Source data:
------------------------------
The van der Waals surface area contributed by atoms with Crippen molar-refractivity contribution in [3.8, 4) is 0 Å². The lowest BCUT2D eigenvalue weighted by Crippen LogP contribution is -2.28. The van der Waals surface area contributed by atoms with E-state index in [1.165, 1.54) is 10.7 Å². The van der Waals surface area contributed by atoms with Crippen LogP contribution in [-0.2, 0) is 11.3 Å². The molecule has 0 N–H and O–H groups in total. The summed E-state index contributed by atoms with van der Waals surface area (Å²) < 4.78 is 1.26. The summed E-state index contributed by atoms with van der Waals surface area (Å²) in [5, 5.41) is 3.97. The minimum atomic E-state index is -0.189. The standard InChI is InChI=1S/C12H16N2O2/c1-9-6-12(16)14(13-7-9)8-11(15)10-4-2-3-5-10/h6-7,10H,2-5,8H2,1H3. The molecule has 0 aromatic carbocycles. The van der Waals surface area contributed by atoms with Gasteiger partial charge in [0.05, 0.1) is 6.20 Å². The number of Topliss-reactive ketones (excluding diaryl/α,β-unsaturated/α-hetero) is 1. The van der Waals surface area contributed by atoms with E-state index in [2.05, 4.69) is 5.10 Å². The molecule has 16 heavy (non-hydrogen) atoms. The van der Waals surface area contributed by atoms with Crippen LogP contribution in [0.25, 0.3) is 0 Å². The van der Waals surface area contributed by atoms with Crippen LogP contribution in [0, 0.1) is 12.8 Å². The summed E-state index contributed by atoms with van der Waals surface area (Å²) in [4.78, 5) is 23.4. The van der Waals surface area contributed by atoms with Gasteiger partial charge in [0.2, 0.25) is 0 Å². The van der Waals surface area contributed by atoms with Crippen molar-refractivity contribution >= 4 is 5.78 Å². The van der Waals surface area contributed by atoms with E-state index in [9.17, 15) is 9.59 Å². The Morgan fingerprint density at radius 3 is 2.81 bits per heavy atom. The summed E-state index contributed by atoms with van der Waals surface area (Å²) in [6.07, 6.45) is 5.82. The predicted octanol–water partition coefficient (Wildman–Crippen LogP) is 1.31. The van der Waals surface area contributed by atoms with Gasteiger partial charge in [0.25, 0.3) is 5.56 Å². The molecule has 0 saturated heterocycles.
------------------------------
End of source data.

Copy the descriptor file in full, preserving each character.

The van der Waals surface area contributed by atoms with Crippen molar-refractivity contribution in [3.8, 4) is 0 Å². The lowest BCUT2D eigenvalue weighted by Crippen LogP contribution is -2.28. The van der Waals surface area contributed by atoms with E-state index in [1.165, 1.54) is 10.7 Å². The van der Waals surface area contributed by atoms with Crippen LogP contribution in [-0.2, 0) is 11.3 Å². The molecule has 0 N–H and O–H groups in total. The summed E-state index contributed by atoms with van der Waals surface area (Å²) < 4.78 is 1.26. The summed E-state index contributed by atoms with van der Waals surface area (Å²) in [5, 5.41) is 3.97. The minimum atomic E-state index is -0.189. The standard InChI is InChI=1S/C12H16N2O2/c1-9-6-12(16)14(13-7-9)8-11(15)10-4-2-3-5-10/h6-7,10H,2-5,8H2,1H3. The molecule has 0 aromatic carbocycles. The van der Waals surface area contributed by atoms with Gasteiger partial charge in [0.05, 0.1) is 6.20 Å². The number of Topliss-reactive ketones (excluding diaryl/α,β-unsaturated/α-hetero) is 1. The van der Waals surface area contributed by atoms with E-state index in [2.05, 4.69) is 5.10 Å². The molecule has 16 heavy (non-hydrogen) atoms. The van der Waals surface area contributed by atoms with Crippen LogP contribution in [0.25, 0.3) is 0 Å². The van der Waals surface area contributed by atoms with Crippen LogP contribution in [0, 0.1) is 12.8 Å². The summed E-state index contributed by atoms with van der Waals surface area (Å²) in [4.78, 5) is 23.4. The van der Waals surface area contributed by atoms with Gasteiger partial charge in [0.2, 0.25) is 0 Å². The van der Waals surface area contributed by atoms with Crippen molar-refractivity contribution >= 4 is 5.78 Å². The van der Waals surface area contributed by atoms with E-state index in [9.17, 15) is 9.59 Å². The Morgan fingerprint density at radius 3 is 2.81 bits per heavy atom. The summed E-state index contributed by atoms with van der Waals surface area (Å²) in [6.07, 6.45) is 5.82. The predicted octanol–water partition coefficient (Wildman–Crippen LogP) is 1.31. The van der Waals surface area contributed by atoms with Gasteiger partial charge in [0.25, 0.3) is 5.56 Å². The molecule has 0 saturated heterocycles.